Five Things We Learned from Patriots Rout of Jets on Thanksgiving

Published On November 24, 2012 | By Tanya Ray Fox

The Patriots 49-19 disassembling of the AFC East rival New York Jets wasn’t so surprising. The Jets have been a disaster for most of the season, plagued by obvious locker room division, a quarterback crisis and a blow hard coach whose job is becoming more tenuous by the day. On top of that, they are missing perhaps their best offensive and defensive players in Santonio Holmes and Darrelle Revis respectively.

On the other hand, the Patriots have only gotten better as their season has gone on. Their early stumbles seem to have been put behind them, and defensively they are finding a familiar rhythm of big plays and forced turnovers that work for their weakened secondary. Even the devastating loss of Rob Gronkowski to an upper arm break was met with the return of Aaron Hernandez to help balance out the missing personnel.

All in all, everything pointed to a convincing Patriots victory. Still the Jets have had a knack – as many interdivision rivals do – for sneaking up on the Pats and pulling out unlikely upsets. Thanksgiving 2012 was not one of those days. In the blur of butt fumbles and multiple turnovers returned for touchdowns, the Sunday Night Football theme song seemed far too regal for their performance. Circus music would have been more appropriate.  In fact, that might even be an insult to the circus.

So here are the five things we learned from the Patriots win over the Jets on Thanksgiving:

–Mark Sanchez is one-too-many butt fumbles over the limit. In fact, I’m pretty sure there is a one-butt-fumble limit for all starting NFL quarterbacks. If you fumble after running into your own lineman’s butt, you’re out. That should be the rule. You know how they began enforcing the “Brady rule” about low hits on quarterbacks after his torn ACL put him out for the season? This should be, henceforth, the “Sanchez rule”. One butt fumble, and you lose your starting job. End of story.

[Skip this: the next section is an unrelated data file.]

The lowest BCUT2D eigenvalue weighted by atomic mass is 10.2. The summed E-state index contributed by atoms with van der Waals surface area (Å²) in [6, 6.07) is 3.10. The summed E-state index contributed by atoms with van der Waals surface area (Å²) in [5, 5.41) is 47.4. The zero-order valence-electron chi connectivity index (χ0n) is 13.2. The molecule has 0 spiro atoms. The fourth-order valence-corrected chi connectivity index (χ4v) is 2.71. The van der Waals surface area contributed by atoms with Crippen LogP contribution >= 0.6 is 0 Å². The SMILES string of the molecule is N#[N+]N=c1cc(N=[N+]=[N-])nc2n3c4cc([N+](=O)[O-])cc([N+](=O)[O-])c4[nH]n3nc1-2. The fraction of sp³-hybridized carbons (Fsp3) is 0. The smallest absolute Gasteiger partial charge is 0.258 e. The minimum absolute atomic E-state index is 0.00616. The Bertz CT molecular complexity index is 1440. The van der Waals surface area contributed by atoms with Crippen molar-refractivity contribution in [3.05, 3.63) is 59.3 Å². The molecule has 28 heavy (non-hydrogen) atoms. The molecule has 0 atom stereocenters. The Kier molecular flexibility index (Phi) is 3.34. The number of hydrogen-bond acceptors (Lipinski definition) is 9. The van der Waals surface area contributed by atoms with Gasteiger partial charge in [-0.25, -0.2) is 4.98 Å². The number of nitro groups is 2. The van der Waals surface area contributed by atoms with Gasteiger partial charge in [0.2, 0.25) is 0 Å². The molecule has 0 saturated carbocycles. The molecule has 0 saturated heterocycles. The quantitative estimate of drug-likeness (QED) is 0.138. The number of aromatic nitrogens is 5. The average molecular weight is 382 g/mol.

–The Patriots +24 turnover differential is a game-changer. Right now, the Patriots have 14 interceptions, 18 fumble recoveries and have only turned the ball over 8 times. Their dominance in turnover differential at this point in the season across the league is unprecedented. They have a particularly massive advantage in the AFC, where only three other teams even have a positive differential, with the Baltimore Raven in a distant second at +12. The Bears and Redskins are tied for the lead in the NFC at +12. For the Patriots, this is vital to their success as they still have the second worst passing defense in the league.

–Injuries at the wide receiver/ tight end positions could start becoming a problem. Julian Edelman had a standout performance on Thursday night, stepping in nicely to create opportunities without Gronkowski. Unfortunately, a brutal helmet to helmet hit left him with his bell rung pretty badly and he never returned to the game. With Gronk out 4-6 weeks minimum and Hernandez still working off the rust from missing nearly 8 weeks, the loss of Edelman would be a big hit. Wes Welker continues to shine as the leader of the receiving core, but he’ll only be able to do so much on his own.

–If Shane Vereen can stay healthy, he is a massive asset. When Shane Vereen came out of college, he was known as a talented receiving back. The Patriots had hopes that he could come in as a Kevin Faulk-type in big third down situations with dependable hands and incredible speed. That is exactly what we saw from Vereen as a compliment to Stevan Ridley’s hard-running style on Thursday night. His 83-yard touchdown reception was one of the best pass plays all season, and that’s saying something for a team that has had consistently had the most productive offense in the league.

–Rex Ryan’s shtick can no longer cover up for his massive coaching flaws. Even with the injuries to key players, Rex Ryan’s inability to keep his team from unraveling is largely due to his offensive ineptitude. When Ryan’s teams were stacked with all-pro defenders and they could skate by with a rush-first offense, the Jets were able to make it to two AFC Championship games with Sanchez at his mediocre best. Now that his “defensive mind” is being tested in more creative situations, he is falling short. And without his bravado and boasting at press conferences and in the locker room to fall back on, it’s very obvious his own players no longer trust him. This is Rex’s swan song with the Jets.

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